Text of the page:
That is actually one of my biggest issues with dispensationalism. I acknowledge that I may not be given them a fair shake. My views of dispensationalism are shaped almost entirely by my Dad’s teachings and by my reading of Ryrie’s “Dispensationalism”. His book made me about as angry as any I’ve ever read. I’ve had dispensational friends who’ve encouraged me to read the newer ‘progressive’ guys, but I haven’t done that as of yet.

    Mark, I fully agree with you that the Great Commission is ‘job one’ for the church. No doubts in my mind about that. No doubt that global missions should be a higher priority than global warming (but it isn’t be an either/or scenario, I don’t think).

    However, I think that as we do this, as we make disciples who want to glorify God in all aspects of their life, the church will be salt and light not just on the personal, individual basis, but corporately and on it’s culture. Certainly we contribute to our culture in different ways. For me, I contribute mainly by what I consume. But as artists and poets become disciples, certainly their call to ‘do everything to the glory of God’ will lead them into cultural engagement.

    As far as wariness goes, I’m increasingly wary of any system of theology that declares dogmatically that it has it all figured out. I do think that Covenant theology does a better job accounting for the unity and the diversity of the covenants, but see holes.

  7. I look forward to learning more about why and how we are supposed to undo the effects of sin in the whole created order. God’s plan is big, but I don’t know that our role includes that mandate–I don’t see it. Look at what the apostles did, and what they taught.

    When I say the Great Commission is job one, I don’t mean either/or, but neither do I mean both/and. There is a prioritization, a focus. I like Paul’s ambassador metaphor, or the strangers & aliens one.

    To my mind there is a big difference between trying to fulfill a “mandate to form a culture glorifying to God” and a mandate to “deny ungodliness and worldly desires and to live sensibly, righteously and godly in the present age, looking for the blessed hope and the appearing of the glory of our great God and Savior, Christ Jesus…”. A difference of emphasis, a difference of degree, at least.

    I don’t think we’re probably far apart in practice–and I actually prefer to discuss these issues with reference to practice. Most NT teaching is intensely practical. Our theology, sadly, is often aloof.

  8. Mark, i love this discussion about the ‘cultural mandate’. I really have only begun to think about this, and I don’t know that we’d be any different in practice at all.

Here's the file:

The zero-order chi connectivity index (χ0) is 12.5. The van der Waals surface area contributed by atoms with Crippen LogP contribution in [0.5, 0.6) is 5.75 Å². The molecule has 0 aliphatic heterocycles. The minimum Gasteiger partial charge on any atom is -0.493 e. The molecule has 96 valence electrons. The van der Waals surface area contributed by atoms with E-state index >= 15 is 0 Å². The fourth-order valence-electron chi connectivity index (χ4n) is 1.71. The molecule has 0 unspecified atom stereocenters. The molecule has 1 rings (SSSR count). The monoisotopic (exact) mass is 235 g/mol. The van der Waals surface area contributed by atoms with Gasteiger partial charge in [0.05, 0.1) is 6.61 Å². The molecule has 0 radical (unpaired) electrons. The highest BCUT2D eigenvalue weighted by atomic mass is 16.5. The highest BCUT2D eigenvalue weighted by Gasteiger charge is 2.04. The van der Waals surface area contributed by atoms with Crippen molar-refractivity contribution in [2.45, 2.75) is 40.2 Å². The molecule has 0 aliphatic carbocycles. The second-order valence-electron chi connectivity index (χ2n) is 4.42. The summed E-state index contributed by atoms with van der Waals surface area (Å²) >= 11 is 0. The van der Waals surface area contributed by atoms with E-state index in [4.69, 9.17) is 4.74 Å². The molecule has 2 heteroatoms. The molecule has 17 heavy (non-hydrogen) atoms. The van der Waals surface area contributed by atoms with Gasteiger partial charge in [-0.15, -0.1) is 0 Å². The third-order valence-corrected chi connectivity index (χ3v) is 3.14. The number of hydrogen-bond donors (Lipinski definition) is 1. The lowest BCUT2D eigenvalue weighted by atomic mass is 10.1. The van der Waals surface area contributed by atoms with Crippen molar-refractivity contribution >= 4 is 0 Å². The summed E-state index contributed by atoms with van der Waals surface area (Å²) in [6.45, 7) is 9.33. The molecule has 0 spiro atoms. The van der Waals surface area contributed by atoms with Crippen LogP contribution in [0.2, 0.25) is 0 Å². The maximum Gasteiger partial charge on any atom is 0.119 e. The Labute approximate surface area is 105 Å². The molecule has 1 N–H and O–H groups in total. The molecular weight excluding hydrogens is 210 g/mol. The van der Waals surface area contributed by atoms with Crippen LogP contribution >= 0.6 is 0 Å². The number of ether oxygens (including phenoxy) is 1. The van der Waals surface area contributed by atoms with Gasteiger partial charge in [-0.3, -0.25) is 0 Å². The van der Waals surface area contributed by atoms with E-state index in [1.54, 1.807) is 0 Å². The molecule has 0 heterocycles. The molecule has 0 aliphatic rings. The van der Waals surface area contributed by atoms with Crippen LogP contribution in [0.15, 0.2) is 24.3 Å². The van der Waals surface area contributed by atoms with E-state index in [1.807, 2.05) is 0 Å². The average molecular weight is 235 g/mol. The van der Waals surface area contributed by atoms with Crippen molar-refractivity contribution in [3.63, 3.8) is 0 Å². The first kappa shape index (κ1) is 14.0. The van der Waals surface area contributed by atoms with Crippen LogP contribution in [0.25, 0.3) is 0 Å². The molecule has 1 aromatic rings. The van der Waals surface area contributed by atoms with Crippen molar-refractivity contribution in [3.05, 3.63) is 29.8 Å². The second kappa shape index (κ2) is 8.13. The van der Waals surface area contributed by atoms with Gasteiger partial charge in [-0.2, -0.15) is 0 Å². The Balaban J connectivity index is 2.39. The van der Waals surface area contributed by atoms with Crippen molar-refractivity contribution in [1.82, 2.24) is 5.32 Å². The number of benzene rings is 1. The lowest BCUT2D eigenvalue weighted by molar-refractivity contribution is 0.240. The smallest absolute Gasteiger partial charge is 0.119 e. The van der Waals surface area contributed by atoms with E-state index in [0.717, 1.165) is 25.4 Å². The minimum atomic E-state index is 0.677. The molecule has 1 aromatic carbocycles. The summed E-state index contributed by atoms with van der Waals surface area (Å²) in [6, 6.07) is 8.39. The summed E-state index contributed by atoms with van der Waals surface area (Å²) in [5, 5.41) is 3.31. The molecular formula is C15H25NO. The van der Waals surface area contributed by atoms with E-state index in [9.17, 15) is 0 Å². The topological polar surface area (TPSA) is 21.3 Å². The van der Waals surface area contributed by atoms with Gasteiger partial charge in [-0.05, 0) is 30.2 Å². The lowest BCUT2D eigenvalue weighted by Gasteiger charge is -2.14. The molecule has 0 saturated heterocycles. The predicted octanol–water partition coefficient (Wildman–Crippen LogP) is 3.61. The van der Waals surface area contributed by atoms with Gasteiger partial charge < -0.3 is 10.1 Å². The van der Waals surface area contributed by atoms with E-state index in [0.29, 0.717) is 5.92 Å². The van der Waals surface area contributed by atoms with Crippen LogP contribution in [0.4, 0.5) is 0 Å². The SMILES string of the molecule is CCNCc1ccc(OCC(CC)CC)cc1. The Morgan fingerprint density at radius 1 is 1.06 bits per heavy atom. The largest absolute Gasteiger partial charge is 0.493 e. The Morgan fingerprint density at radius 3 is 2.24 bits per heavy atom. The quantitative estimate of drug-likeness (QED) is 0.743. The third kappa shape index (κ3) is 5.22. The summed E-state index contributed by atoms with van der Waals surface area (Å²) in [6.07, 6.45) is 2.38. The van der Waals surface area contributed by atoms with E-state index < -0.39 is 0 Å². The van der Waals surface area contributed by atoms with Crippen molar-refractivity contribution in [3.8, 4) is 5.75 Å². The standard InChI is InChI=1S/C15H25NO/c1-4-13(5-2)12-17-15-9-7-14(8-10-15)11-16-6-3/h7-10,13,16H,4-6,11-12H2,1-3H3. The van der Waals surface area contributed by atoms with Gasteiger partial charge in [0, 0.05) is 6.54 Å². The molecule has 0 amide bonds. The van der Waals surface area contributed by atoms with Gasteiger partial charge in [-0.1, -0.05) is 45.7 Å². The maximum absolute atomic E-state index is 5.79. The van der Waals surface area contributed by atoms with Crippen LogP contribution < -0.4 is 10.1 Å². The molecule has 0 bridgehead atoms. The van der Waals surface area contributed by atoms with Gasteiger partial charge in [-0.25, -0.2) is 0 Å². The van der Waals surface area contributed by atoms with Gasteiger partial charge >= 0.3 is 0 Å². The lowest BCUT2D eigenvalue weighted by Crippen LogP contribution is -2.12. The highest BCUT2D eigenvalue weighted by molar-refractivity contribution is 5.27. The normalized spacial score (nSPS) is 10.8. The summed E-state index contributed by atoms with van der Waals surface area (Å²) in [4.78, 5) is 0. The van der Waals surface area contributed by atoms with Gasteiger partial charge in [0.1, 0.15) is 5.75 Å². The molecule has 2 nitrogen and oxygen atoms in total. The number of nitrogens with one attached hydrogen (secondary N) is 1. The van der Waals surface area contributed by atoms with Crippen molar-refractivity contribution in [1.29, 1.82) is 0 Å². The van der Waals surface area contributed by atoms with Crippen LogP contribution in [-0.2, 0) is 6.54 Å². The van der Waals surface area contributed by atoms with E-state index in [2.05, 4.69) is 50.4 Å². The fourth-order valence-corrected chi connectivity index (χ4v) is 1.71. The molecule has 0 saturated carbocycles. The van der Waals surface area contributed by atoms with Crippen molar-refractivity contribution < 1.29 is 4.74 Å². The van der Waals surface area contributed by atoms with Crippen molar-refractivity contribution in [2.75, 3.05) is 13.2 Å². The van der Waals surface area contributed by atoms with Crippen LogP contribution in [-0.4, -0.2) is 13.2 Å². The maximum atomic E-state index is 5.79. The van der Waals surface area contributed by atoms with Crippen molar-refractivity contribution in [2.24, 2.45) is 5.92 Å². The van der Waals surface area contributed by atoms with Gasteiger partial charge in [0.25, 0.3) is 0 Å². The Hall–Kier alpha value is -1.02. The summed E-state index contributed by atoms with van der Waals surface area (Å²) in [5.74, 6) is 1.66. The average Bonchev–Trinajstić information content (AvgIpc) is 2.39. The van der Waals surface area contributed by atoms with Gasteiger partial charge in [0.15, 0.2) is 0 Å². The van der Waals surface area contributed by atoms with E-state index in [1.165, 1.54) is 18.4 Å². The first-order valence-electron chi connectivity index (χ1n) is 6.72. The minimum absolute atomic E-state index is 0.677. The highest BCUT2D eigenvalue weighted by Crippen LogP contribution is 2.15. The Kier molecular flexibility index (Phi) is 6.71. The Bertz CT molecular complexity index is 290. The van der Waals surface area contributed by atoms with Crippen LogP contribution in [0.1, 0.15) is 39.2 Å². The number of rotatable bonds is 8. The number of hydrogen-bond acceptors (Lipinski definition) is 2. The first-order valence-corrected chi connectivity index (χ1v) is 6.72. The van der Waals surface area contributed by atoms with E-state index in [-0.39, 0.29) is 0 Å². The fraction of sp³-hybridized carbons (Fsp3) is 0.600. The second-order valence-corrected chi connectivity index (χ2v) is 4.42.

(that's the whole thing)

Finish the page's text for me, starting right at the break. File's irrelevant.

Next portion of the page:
In my post, I spoke about God undoing the effects of sin and then leaped to talking about our role in that. I don’t think we can undue the effects of sin, though I think we are called to ‘push against’ the tangible effects of sin. I do see the early church doing this – feeding the hungry, taking up collections for the poor, rescuing abandoned babies…

    And I don’t see the difference between the mandate to build a culture glorifying to God and one that denies ungodliness… The difference is wording. It’s like saying, “respect human life and private property” vs. “don’t murder and don’t steal”. One is framing the idea in the positive, the other is the flip side of the same coin. That’s why we don’t differ in how we live it out.

    And we probably don’t think much about our choices as contributing to our culture. Maybe the cultural elites do. But if I and my family refrain from, lets say, ungodly entertainment, then we’re building a family culture that is more glorifying to God than if we did not. And if a church does that, they’ve contributed to a church culture that is more glorifying. And if a lot of churches in Bloomington did it…and if all the churches of Christ did what they were suppose to…

  9. If that’s what you mean by a cultural mandate, then we’re indeed not far apart. But when I hear the words “cultural mandate” I don’t think of the side effects of godly living. I think of churches organizing to protest laws, to push certain candidates or ballot measures, or to otherwise influence public policy. Or Calvin’s Geneva. Or the Puritans’ New England. I think Robertson meant something broader and more active than entertainment choices.

    I just want to be sure you don’t sneak the phrase past me by claiming it’s about not watching sleazy movies and the next thing I know, you’re handing me a petition in church! (I’m kidding. Well, just about the Dan part. I have been handed petitions in church before, happily not our church.)

    And I agree that if all of us who claim the name of Christ lived godly lives, the world would take notice (and probably persecute us more!).

  10. Mark, I think we are close, though my choice of entertainment was only illustrative, not exhaustive. I do think our desire to glorify God will effect how we vote, what we protest, etc. However, I would also resist most notions of a Christian stance on political/social issues. I think the issues are complex and godly believer striving to live out their cultural mandate might come to different conclusions on the right course of action. The long and the short of it – no petitions in church from Dan.

    I do also think that Christians should run for public office as God has gifted and called them.